tech in the spotlight
Posted by Mark J. Miller on May 13, 2014 01:42 PM
While adult consumers wait around for the ever-elusive iWatch, kids already seem to have a full offering of wearable devices at their fingertips.
In fact, infants are privvy to the ultimate wearable device: Rest Devices' Mimo Kimono. The onesie keeps track of a baby's respiratory rate, body temperature and activity level, which is all fed to an app for parents. Despite the $200-plus price tag, devices like the Kimono are the new rage in the fast-growing infant wearables space, according to the Wall Street Journal.
Another startup, Owlet Baby Care, has a $250 smart sock coming to market in October that tracks a baby's oxygen saturation and heart rate, which is also fed to parents via a smartphone app. According to the Journal, there are more than $300,000 worth of pre-orders for the smart sock.
But wearable baby monitors aren't just for parents. Educational-toy manufacturer LeapFrog recently unveiled its own wearable-tech device for children, the LeapBand. Set to go on sale in August, the band works much like Nike's FuelBand and Adidas' miCoach, and is able to track a child's play activity and encourages them to keep moving with 50 different games and challenges, CNN reports.Continue reading...
Posted by Sheila Shayon on June 20, 2011 12:30 PM
Julius the monkey is an unparalleled soccer player, (as seen above) and like others in his league, is now preparing for his Hollywood debut.
Saban Brands, the Haim Saban business that last year bought Julius and his creator, Paul Frank Industries, has begun pre-production on a Christmas television special for 2012, featuring Julius and his buddies. Touted as combining the heart of Modern Family with the spirit of The Simpsons, the holiday special is being produced by Mike Reiss, Emmy-winning producer of The Simpsons.
Since Los Angeles billionaire and entertainment mogul Saban bought Paul Frank Industries last year for $50 million, the quirky, wide-mouthed sock monkey’s star has been steadily rising.Continue reading...
Posted by Peter Cenedella on November 8, 2010 11:00 AM
It was a story right of out of the Web 1.0 1990s: Marc Lore and Vinit Bharara, childhood buddies from New Jersey, launched a specialized e-tail site, raised $59 million from investors, and skyrocketed to success.
Today, the Diapers.com foray into deja-vu-point-oh comes to a fitting end, with its sale to mega-mammoth online retailer Amazon.com.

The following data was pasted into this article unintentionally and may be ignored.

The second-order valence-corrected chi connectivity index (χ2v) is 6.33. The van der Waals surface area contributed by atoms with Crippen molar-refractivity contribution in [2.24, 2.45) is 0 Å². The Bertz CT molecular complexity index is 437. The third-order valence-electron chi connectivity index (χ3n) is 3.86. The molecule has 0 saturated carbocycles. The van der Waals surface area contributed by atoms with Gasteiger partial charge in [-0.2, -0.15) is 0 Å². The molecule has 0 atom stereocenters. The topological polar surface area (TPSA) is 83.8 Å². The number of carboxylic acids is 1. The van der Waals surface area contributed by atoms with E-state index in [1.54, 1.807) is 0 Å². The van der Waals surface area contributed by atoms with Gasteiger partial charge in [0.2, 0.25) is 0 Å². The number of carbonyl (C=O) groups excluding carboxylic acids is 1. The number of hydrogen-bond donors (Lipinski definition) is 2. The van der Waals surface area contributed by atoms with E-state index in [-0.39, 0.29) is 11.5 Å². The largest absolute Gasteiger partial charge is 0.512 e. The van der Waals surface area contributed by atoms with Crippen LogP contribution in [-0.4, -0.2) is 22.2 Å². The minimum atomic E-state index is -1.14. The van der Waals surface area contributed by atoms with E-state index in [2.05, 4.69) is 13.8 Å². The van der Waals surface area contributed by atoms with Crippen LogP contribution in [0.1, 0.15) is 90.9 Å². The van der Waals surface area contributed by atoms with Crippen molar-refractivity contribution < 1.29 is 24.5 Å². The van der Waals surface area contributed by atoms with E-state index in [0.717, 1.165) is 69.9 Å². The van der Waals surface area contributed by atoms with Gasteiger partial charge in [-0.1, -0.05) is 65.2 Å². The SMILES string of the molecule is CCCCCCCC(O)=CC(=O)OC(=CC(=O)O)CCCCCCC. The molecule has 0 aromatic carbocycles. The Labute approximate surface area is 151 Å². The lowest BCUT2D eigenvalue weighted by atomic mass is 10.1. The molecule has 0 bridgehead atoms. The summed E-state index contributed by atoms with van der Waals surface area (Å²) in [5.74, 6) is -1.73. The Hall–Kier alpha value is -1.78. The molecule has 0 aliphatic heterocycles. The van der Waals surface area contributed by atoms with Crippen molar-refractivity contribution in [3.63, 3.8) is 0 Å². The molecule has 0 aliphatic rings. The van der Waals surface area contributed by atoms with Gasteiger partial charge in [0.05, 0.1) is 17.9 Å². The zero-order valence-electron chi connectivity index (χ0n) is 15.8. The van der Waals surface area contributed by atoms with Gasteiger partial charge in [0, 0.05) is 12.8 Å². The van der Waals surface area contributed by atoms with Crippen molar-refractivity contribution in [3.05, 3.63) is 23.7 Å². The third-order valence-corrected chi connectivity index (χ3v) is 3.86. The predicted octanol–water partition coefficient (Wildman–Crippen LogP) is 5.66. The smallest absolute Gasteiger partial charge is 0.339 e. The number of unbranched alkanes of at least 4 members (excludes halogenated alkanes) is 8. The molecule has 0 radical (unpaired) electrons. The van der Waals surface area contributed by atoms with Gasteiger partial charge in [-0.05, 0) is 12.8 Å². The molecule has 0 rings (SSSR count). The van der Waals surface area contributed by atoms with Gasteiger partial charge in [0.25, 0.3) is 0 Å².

Amazon is reportedly shelling out $540 million to buy Quidsi, parent company of both Diapers.com and Soap.com. Like many a dotcom entrepreneur past, Lore and Bharara will have their cake and eat it too, as reports say not only will they pocket millions in cash, but also are slated to sign multi-year deals to stay on in key managerial roles.
Last year, Amazon spent approximately $900 million to acquire Zappos.com, the shoe e-tailer that has built a loyal customer base by offering unparalleled customer service and easy return policies. Likewise, Diapers.com focused on differentiating themselves with the kind of, ahem, back-end service that, some feel, is lacking from the increasingly monolithic Amazon shopping experience. Continue reading...
Posted by Abe Sauer on September 16, 2010 12:30 PM
As Facebook continues its drive to own the term "face," one toy manufacturer is seeing red over the failure to trademark its brand's iconic calling card. The European Court of Justice has denied Lego's appeal of a 2004 ruling determining that its red building brick is ineligible for trademark protection.
With a "baddie's" name straight out of some kind of children's fairy tale, Lego rival Mega Brands had challenged the trademark request. Lego will not be able to build a further case as the ruling is conclusive.Continue reading...
chew on this
Posted by Sheila Shayon on August 31, 2010 11:00 AM
As America's nutritionally-challenged youth head back to school, an initiative led by Bolthouse Farms is taking on the junk food industry with a killer snack food alternative – carrots. Baby carrots actually. In this corner – the $18 billion dollar salty snack food industry; and in this corner – the $1 billion dollar baby carrot world.
As back to school marketing takes over America, 50 carrot growers are joining Bolthouse in the first ever baby carrot marketing campaign.
Spending some $25 million dollars, according to USA Today, the war chest is funded by "A Bunch of Carrot Farmers," the tongue in cheek name adopted by U.S. carrot growers in the battle for kids’ lunch boxes and vending machine snack choices vs. packaged snack food marketers.Continue reading...